Wednesday, December 10, 2008

Happy, Joyous and Stress Free: A Holiday Plan

The winter holidays are a magical time of gift-giving and celebrating spiritual miracles. Movies such as A Christmas Carol teach moral lessons about the value of love and generosity that are applicable during all four seasons.

But it is also a time of "more."

We are urged to spend more than we can afford, eat more than is healthy and drink more alcoholic beverages than we normally consume.

All three activities -- although designed to make us happy -- take a heavy toll on our emotional, physical and spiritual well-being during the holiday season.

What's your plan to have a healthy, balanced holiday season? Here's mine.

Listen to Our Bodies
I am a diabetic. Increased stress instantly raises my blood-sugar level. For other people, stress manifests as headaches, back pain, stomach ailments, fatigue, insomnia or excessive sleeping.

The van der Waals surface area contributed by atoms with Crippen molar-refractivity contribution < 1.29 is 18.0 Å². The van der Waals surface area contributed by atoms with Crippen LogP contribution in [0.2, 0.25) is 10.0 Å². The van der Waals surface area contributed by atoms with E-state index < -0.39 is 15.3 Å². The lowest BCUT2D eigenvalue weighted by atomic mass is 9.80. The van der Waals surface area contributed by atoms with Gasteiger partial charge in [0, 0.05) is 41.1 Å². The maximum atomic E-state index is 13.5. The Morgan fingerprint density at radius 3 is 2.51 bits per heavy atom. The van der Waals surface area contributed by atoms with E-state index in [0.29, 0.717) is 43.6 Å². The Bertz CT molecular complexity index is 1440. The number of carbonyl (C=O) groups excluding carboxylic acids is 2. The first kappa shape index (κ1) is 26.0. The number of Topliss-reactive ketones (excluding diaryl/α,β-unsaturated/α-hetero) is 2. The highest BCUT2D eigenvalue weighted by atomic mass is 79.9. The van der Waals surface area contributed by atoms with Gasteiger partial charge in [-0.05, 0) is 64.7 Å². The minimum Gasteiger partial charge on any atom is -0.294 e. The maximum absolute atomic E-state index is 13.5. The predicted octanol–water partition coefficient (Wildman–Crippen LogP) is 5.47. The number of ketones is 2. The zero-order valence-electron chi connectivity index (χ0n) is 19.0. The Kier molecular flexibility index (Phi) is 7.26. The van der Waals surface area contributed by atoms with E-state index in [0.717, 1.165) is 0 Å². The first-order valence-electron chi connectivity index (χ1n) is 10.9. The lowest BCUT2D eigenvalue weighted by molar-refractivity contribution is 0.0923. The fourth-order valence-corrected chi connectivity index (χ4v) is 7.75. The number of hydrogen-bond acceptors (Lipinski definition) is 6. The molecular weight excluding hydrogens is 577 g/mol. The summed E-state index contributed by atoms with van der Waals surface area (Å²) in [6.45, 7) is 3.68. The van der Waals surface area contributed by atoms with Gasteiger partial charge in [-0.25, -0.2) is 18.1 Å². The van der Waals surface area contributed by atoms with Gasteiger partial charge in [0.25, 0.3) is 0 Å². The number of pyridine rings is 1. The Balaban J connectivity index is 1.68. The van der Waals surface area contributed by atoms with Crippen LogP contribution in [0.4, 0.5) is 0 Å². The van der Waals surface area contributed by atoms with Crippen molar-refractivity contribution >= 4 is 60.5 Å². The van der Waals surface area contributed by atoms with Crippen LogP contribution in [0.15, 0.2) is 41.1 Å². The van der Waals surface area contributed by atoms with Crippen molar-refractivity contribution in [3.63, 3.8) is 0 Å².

Becoming aware of "H.A.L.T" feelings -- being hungry, angry, lonely and tired -- and taking immediate action to address them is critical. Eating healthy foods on a regular basis, pounding angry feelings on a punching bag or pillow, helping those less fortunate and getting enough sleep are invaluable insurance policies against both physical and emotional stress.

Taking time out on a regular basis to listen to quiet music, practice deep breathing and/or exercise aerobically reminds our body how good non-stress feels.

Ignore the Ghosts of Holidays Past
The perfect "Hallmark" holiday celebration involves a close-knit family exchanging meaningful gifts, warm hugs and loving words of encouragement.